Hello all, it’s been a while! As Dmitri pointed out in his last post, personal factors and work factors have made our activity scarcer than a good idea at the ECB and for this we naturally apologise. We know that a number of you log in regularly to the site and that our production has dropped dramatically, but we have all committed to increasing our activity for the Test series and beyond. A major reason for the scarcity of posts, alongside our own personal circumstances, is that the recent ODI series between Sri Lanka and England didn’t really set out pulses pounding.
As many of our parish know, we are not the biggest white ball fans and a series against what has been a poor Sri Lanka team in white ball cricket for some time doesn’t really rank as a must watch series; however the ECB managed to out do themselves with this particular series, yet excuses were quick to come:
The ECB said it had “very little wriggle room” over dates for the tour. After hosting England, Sri Lanka spend the rest of the 2018-19 season touring New Zealand, Australia and South Africa. “They play their first match in New Zealand on 8 December, which left very little wriggle room given our final Test in Sri Lanka finishes on 29 November”
Ah yes, the old future tours excuse, which has been trotted out more times in the past than the England batting unit has managed to make it to 400. Sri Lanka has 4 monsoons a year and despite the weather always being unpredictable there, whatever the time of year, the monsoon seasons rarely move. The ECB could have asked any travel specialist (Mrs TLG springs to mind), who could have told them that, but they decided to go ahead anyway without any thought for the fans who had paid less than an inconsiderable amount to be out there to see the tour. It is a classic case of greedy administrators having their cake and eating it and screwing the fans in the shorts at the same time (don’t even start me on the planned cost of £75 per day that the ECB are letting the Sri Lankan cricket board charge England fans for the Test series). Unless this is a ruse by Harrison to test underwater cricket as part of his whack job plans for the T100 (never rule that out), then it must have been an incredibly frustrating and anti-climatic experience for both the players and fans alike.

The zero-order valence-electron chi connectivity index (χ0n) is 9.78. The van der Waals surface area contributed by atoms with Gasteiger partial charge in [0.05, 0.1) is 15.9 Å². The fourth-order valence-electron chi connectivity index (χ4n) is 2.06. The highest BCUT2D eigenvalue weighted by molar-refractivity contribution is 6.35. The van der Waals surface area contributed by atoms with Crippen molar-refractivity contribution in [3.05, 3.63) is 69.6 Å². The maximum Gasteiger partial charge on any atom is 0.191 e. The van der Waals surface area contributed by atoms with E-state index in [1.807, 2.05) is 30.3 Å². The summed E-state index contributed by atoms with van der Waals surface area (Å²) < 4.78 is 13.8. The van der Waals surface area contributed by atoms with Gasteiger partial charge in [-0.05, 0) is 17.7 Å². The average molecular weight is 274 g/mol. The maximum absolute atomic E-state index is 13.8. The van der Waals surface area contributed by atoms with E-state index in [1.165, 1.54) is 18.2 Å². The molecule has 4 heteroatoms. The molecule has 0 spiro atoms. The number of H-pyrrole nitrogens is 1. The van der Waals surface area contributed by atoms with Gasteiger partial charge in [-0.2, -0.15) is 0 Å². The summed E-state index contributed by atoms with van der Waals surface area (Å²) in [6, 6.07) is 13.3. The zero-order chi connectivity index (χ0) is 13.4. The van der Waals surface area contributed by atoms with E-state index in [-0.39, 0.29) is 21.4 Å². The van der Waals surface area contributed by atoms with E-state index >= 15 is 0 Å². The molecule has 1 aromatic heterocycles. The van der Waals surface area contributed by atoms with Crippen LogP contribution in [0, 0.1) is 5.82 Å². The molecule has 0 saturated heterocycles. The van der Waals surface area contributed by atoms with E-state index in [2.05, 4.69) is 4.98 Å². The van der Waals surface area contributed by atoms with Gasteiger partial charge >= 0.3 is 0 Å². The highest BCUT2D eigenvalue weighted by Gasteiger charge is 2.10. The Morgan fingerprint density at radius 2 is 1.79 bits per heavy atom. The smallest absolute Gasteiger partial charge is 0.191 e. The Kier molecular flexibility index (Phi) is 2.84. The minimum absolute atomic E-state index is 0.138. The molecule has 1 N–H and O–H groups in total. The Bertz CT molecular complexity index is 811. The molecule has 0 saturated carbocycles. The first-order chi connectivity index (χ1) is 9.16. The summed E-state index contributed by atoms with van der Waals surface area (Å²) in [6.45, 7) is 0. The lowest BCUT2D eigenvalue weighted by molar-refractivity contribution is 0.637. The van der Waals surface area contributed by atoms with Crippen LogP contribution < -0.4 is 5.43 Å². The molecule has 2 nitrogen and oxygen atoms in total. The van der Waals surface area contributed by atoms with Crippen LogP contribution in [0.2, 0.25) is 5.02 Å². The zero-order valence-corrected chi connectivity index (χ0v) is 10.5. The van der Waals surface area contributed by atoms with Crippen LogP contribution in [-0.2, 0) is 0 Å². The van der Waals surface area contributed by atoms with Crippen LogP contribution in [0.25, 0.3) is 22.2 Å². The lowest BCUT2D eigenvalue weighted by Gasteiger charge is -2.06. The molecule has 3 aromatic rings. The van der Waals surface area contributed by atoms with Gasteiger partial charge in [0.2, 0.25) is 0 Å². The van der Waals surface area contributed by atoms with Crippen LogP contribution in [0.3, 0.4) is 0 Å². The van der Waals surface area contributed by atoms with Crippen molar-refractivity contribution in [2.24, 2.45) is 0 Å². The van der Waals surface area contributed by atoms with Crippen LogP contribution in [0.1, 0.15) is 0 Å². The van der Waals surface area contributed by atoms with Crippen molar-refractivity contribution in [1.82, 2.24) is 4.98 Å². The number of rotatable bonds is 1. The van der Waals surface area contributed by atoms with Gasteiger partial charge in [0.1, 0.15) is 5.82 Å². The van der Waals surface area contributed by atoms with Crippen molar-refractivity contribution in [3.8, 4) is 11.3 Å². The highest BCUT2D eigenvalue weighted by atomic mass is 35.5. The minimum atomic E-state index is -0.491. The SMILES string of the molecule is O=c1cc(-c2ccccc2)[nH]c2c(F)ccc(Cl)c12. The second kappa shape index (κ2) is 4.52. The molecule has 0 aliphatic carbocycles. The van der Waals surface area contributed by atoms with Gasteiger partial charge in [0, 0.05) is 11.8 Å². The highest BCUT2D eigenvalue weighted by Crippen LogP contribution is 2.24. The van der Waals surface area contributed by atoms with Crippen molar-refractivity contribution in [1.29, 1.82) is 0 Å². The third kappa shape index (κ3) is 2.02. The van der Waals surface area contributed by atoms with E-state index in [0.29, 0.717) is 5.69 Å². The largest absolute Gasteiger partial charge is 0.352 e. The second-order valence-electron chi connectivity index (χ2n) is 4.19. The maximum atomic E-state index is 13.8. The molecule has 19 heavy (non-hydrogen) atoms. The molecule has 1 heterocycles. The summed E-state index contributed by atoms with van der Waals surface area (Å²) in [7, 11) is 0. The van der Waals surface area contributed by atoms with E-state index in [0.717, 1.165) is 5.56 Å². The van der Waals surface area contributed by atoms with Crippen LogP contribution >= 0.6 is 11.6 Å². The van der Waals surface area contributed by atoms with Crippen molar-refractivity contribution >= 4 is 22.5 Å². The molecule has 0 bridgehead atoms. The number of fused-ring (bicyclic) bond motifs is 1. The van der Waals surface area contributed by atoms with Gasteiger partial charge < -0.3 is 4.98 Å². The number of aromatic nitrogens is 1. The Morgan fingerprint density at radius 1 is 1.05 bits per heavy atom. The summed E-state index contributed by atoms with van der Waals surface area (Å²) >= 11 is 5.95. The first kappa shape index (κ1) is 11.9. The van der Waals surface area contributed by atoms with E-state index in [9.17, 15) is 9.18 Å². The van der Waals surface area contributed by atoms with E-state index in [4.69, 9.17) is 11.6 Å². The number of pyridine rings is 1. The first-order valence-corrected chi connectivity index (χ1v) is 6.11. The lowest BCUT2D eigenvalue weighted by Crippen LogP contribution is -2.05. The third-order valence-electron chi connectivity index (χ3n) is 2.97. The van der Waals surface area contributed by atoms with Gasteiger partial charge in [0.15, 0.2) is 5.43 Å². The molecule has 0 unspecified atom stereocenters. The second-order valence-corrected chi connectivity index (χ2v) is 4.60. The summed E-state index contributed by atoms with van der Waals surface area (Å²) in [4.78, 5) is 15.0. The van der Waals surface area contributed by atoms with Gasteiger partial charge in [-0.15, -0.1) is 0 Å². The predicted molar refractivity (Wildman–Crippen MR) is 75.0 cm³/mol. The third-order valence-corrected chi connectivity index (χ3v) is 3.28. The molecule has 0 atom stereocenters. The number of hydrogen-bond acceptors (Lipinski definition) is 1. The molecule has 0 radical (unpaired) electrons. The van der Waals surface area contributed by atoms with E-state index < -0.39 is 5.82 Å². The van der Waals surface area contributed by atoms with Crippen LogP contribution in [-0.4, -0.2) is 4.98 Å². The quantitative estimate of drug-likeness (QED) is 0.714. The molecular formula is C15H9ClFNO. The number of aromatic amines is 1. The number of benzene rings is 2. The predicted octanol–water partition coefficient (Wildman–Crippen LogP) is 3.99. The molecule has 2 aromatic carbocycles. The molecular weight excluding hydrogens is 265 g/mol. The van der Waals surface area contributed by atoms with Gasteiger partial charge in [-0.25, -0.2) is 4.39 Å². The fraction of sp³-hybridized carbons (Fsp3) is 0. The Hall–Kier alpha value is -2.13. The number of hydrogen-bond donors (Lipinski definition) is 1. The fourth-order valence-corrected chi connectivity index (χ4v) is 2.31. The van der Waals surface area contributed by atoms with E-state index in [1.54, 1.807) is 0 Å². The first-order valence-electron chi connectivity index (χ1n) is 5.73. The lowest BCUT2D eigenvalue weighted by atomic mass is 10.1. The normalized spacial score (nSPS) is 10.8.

As for the series itself, the constant rain interruptions meant that we learnt even less than we thought we would, unless that plan is to chase down low scores under the DLS rules in the 2019 World Cup. The batting line up is pretty stable with only injury or a dramatic loss of form from one of the top 7 likely to result in any change. When we did change the batting line up in the dead rubber game, we got well and truly stuffed (who knew, England losing a dead-rubber). The seam bowling unit looks like it has some depth with Woakes, Plunkett, Tom Curran and Stokes all able to take wickets at regular times and our spin bowling attack looks settled and potent whatever the surface. Rashid may cop a lot of stick from the journo’s and some of the fans (remember his card has been marked) for his less than stellar returns in the Test arena; however he is a truly world class leg spinner in the white ball game. As for the T20 squad, it looks like Root might be on the outside looking in for some time and whilst Denley’s deadly non-spinning leg spinners accounted for a rather meek Sri Lanka batting line up, I have a feeling that this was more a horses for courses game. The only major downside (from a playing point of view and not a fan point of view, as one can only really visit the Dambulla caves once before seeing everything Dambulla has to offer) is the injury to Bairstow, which could well rule him out of at least the first game of the series and maybe more, alongside the fact that Stokes looks less than fit at the moment. It may be that Stokes is simply carrying a knock at the moment, but if so, it seems less than wise to play him in a pointless series when we already know what Stokes can offer to the team.